As with most derby drivers, he uses one word to describe what he loves about competing.

“Adrenaline,” he said. “Especially when they come across from one side of the track and hit you when you’re looking the other way. That’s when the anger gets out, and you get mad.”

But demolition derby is more than just smashing into other cars and destroying them. There is strategy involved — driving in reverse and using the car’s rear end to ram into other competitors, for example. This keeps the engine away from damage.

There is also lengthy preparation.

Bradshaw said he starts by looking for private owners with old cars because junkyards don’t like to sell an entire vehicle.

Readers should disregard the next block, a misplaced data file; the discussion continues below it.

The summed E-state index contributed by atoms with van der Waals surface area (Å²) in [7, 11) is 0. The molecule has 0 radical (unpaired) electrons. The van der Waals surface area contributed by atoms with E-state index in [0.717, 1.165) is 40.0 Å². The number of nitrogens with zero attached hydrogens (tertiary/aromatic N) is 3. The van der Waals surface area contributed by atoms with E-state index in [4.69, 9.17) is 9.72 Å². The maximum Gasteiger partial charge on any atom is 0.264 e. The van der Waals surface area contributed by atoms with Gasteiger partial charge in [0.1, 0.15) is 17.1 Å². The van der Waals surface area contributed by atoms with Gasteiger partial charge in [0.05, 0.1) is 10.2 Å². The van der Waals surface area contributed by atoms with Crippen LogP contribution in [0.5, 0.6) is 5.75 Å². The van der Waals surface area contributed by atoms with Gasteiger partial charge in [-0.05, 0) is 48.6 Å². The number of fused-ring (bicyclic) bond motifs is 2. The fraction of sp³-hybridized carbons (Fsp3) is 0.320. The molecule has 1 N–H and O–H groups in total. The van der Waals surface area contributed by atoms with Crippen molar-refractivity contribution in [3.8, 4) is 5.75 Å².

“I just get them from people who don’t want them no more,” he said. “I like running the Chevy Caprices, the older style ones. That’s what I usually drive because they’re tough. So when you see one that’s just sitting in someone’s yard not running, you just go up there and ask them. See if they want to get rid of it.”

Bradshaw said purchasing cars can cost from $100 to $1,000, and getting the car derby-ready can cost even more. He said he takes out the factory engine and replaces it with an engine and transmission designed specifically for demolition derbies.

Bradshaw said he spent the two nights before the Boone County Fair derby in the garage working on his car until 4:30 in the morning, and he was still working on it in the pit area right up until the competition.